Do not be alarmed, but the sun has just ‘gone blank’ – with the dark sunspots which usually speckle the disc vanishing for much of this year.
But it’s perfectly normal – part of an 11-year cycle where sunspots regularly fade away, bringing a period of calm.
Writing on the Watts Up With That blog Dr Tony Philips, space weather expert at Nasa, said: ‘Sunspots are becoming scarce. Very scarce.
‘So far in 2018, the sun has been blank almost 60 per cent of the time, with whole weeks going by without sunspots. Today’s sun is typical of the featureless solar disk.
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‘The fact that sunspots are vanishing comes as no surprise. Forecasters have been saying for years that this would happen as the current solar cycle, solar cycle 24, comes to an end. The surprise is how fast.’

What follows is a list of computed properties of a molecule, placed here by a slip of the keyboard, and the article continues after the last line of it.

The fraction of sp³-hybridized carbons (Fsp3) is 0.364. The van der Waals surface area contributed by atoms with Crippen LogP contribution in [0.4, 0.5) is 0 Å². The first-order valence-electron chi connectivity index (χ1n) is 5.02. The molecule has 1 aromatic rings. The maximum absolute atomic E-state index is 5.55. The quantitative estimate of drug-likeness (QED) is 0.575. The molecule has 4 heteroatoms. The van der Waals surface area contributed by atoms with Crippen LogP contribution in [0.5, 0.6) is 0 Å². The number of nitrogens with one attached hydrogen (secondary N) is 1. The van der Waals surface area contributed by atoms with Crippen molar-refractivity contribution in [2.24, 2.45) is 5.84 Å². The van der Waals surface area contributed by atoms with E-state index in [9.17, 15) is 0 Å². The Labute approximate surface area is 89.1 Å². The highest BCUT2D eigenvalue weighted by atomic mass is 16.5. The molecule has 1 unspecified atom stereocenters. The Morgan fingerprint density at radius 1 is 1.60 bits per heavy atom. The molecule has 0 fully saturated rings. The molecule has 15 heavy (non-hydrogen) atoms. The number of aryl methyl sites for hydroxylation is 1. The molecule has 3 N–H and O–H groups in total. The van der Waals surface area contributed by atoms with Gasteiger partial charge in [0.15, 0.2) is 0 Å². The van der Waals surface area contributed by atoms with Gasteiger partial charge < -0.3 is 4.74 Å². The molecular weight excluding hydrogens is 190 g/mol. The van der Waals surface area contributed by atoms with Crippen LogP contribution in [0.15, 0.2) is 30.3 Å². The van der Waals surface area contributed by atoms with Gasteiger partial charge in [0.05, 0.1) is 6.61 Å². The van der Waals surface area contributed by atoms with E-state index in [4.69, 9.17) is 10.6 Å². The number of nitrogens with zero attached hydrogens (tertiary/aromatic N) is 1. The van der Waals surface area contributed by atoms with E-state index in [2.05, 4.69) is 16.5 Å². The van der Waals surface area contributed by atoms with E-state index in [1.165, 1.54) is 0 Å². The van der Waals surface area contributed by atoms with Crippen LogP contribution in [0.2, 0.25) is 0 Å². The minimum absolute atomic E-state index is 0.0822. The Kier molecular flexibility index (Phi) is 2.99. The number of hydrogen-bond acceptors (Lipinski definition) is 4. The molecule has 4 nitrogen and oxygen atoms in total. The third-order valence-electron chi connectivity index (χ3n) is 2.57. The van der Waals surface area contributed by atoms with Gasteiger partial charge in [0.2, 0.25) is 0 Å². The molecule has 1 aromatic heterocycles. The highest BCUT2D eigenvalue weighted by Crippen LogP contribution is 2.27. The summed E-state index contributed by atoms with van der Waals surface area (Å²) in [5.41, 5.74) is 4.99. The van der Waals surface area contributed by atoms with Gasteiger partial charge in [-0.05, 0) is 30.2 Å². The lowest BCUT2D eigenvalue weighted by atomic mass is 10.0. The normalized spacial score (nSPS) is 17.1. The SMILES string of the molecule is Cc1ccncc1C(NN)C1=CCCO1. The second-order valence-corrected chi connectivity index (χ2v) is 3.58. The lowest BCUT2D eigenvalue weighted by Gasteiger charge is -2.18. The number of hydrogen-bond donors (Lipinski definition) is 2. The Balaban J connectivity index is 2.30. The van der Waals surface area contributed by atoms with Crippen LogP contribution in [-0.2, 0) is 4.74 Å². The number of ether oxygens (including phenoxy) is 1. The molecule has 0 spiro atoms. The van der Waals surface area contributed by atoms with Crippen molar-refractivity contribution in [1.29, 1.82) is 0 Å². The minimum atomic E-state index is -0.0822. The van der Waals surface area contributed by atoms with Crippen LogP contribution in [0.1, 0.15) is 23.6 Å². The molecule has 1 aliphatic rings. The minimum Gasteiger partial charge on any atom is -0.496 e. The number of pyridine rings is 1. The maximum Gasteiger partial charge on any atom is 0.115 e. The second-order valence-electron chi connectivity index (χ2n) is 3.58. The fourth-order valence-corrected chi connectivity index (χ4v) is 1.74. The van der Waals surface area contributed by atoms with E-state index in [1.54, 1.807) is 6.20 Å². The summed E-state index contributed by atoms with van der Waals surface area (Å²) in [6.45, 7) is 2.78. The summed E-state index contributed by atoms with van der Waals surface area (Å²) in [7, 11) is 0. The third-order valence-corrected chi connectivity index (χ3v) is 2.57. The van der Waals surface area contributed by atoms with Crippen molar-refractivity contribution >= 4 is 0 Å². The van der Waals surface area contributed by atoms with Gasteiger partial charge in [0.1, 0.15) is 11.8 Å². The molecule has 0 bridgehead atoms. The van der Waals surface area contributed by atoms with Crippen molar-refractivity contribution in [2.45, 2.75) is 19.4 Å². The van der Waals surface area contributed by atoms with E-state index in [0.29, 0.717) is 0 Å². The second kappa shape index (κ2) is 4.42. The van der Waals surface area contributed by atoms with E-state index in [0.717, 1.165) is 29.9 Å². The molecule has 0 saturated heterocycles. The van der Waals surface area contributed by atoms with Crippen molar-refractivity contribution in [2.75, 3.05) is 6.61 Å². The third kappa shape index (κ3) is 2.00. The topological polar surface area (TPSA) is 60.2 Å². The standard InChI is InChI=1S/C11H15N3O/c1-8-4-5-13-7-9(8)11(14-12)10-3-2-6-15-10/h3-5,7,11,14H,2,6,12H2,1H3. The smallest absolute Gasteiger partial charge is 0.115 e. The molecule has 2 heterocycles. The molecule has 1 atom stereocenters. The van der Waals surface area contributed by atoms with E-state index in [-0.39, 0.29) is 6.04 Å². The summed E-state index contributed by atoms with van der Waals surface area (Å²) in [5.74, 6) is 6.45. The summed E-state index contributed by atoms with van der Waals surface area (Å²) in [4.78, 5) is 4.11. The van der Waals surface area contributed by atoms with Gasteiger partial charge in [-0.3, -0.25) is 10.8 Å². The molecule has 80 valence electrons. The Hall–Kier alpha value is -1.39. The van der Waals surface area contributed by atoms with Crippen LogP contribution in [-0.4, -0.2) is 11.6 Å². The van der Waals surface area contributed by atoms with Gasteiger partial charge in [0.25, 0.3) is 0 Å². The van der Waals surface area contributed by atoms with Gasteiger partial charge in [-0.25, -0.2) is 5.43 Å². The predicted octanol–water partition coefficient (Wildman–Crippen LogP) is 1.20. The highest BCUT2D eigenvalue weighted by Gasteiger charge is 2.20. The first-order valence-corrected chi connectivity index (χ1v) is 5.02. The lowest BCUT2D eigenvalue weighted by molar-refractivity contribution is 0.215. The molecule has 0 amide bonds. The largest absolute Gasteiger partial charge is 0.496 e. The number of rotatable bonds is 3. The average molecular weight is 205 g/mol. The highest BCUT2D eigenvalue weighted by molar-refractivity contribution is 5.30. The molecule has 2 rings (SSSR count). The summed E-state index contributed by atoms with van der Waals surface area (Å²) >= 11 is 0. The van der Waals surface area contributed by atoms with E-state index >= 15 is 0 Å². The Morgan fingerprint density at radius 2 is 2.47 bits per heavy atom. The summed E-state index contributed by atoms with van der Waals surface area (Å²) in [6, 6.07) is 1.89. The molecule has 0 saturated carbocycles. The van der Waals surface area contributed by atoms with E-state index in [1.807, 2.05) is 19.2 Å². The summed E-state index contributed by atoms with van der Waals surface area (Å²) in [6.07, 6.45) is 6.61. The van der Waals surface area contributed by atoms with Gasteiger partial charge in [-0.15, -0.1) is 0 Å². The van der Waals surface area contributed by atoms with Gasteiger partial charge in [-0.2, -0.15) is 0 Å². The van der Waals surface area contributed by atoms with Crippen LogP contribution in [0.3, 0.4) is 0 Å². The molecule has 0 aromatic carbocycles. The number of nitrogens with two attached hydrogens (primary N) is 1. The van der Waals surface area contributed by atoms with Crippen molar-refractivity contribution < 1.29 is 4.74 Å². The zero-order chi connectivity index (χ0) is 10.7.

Sunspots are strongly magnetised and crackle with solar flares – magnetic explosions which bathe Earth in X-rays and UV radiation.
But over the past couple of years, they’ve been fading – and are sliding towards a low point expected in 2019/20.
‘This is called solar minimum,’ Dean Pesnell of NASA’s Goddard Space Flight Center in Greenbelt, MD said last year. ‘And it’s a regular part of the sunspot cycle.’
While intense activity such as sunspots and solar flares subside during solar minimum, that doesn’t mean the sun becomes dull. Solar activity simply changes form.
For instance, says Pesnell, ‘during solar minimum we can see the development of long-lived coronal holes.’
Coronal holes are vast regions in the sun’s atmosphere where the sun’s magnetic field opens up and allows streams of solar particles to escape the sun as the fast solar wind.
Pesnell says ‘We see these holes throughout the solar cycle, but during solar minimum, they can last for a long time – six months or more.’
Streams of solar wind flowing from coronal holes can cause space weather effects near Earth when they hit Earth’s magnetic field.